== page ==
See Kim’s previous post, Reindeer Baby Boris Comes Home.
As Boris grew older, physical changes in him became more and more obvious. He was getting taller and more muscular. His thick velvet coat was getting even more dense, and antler buds were beginning to grow on top of his fuzzy black head. Every once in awhile Boris would delicately balance on three legs in order to scratch an antler bud with his hoof, as if satisfying a little itch. He also began growing the thick patch of skin and hair that reindeer display under their throats. Boris was beginning to look more like a reindeer and less like a Holstein calf!
Interestingly, reindeer and caribou are the only species of deer in which males, females, and even calves produce antlers (see post All about Antlers). Female reindeer and calves shed their antlers around March or April and start growing new antlers immediately after shedding the old ones. Male reindeer shed their antlers at the end of the winter season, after the rut, and grow them again around January or February.
Inside the fur-covered nose of a reindeer are long nasal passages that warm the cold winter air before it reaches the animal’s lungs. A furry scarf or “dewlap” of skin and hair worn under their throats is really an inflatable pouch of skin that amplifies the roaring sound made during rutting season. Other vocalizations reindeer make are honks and bellows. We have heard Boris honk when he is waiting for a bottle and bellow when it isn’t coming quickly enough!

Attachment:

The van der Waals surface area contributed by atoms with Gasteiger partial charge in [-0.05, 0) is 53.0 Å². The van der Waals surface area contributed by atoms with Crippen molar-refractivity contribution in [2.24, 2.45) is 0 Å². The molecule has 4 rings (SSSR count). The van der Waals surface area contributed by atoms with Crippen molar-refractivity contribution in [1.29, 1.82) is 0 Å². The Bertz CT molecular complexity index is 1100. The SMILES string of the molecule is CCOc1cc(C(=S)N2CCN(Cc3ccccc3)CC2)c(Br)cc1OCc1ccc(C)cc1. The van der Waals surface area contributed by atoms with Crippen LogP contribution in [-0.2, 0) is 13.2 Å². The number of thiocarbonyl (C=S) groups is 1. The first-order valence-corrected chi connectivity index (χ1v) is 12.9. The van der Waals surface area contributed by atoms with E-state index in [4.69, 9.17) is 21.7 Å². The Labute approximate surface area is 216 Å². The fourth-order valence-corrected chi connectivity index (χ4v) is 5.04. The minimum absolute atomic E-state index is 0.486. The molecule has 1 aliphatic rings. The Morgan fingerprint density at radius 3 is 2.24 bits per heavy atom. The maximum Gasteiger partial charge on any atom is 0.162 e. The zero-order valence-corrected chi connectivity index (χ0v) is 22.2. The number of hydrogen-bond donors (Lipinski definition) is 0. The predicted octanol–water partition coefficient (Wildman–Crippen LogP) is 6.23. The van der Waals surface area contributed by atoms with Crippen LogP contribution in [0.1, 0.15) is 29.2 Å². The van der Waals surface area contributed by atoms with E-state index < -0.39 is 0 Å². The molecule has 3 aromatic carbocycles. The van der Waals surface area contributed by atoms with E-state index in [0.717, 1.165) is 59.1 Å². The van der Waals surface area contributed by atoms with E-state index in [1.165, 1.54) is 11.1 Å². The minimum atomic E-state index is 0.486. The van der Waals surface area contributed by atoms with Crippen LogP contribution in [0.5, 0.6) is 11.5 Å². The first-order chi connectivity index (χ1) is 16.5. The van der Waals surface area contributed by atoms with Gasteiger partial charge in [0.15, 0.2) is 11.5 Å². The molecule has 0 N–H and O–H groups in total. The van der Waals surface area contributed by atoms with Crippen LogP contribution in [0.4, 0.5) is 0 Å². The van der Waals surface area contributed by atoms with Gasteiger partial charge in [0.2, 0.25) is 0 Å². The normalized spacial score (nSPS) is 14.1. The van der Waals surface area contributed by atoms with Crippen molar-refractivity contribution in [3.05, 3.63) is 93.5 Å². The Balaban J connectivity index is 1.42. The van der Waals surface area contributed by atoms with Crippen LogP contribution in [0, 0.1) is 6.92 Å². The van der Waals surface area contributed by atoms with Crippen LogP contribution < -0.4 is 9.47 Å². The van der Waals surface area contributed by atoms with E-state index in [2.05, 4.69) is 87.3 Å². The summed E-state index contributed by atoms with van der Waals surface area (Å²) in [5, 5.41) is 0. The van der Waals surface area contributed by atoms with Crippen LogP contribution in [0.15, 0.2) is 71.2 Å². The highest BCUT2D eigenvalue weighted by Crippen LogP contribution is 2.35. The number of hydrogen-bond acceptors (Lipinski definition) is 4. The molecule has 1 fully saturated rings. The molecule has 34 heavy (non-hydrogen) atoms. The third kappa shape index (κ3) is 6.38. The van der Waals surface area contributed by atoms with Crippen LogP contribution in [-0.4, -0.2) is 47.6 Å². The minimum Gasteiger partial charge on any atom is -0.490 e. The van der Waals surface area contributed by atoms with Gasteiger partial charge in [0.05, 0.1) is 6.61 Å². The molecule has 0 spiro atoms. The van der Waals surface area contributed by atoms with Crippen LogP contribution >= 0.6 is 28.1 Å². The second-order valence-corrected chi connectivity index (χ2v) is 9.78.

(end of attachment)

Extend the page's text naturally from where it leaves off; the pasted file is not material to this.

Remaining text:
Reindeer calves are born with teeth, and when they are just a few weeks old they begin sampling the solid food their mothers eat. In the wild tundra, reindeer dine on the leaves and branches of willows and graze on grasses and sedges. In the winter they use their well-adapted hooves to dig under the snow and ice to reach their favorite food of lichens, sometimes called “reindeer moss.”
When Boris was about one week old, he began sampling the solid food that was set aside for him by his keepers. He favored the leaves from the acacia branches hung for him to sample and began picking up strands of hay to taste as well. Although most of it dribbled out of his mouth and onto the ground at first, he eventually learned to chew and swallow a bit of both. Mimicking the adult reindeer, he got better at it and was soon munching his hay and pellet like a pro.
Thanks to a very healthy appetite, Boris was gaining about 5 pounds (2 kilograms) a week! He was quickly out-growing his howdy pen and was ready to graduate to the large exhibit.
Kim Weibel is a senior keeper at the San Diego Zoo. Check back soon for Kim’s next post about Boris.
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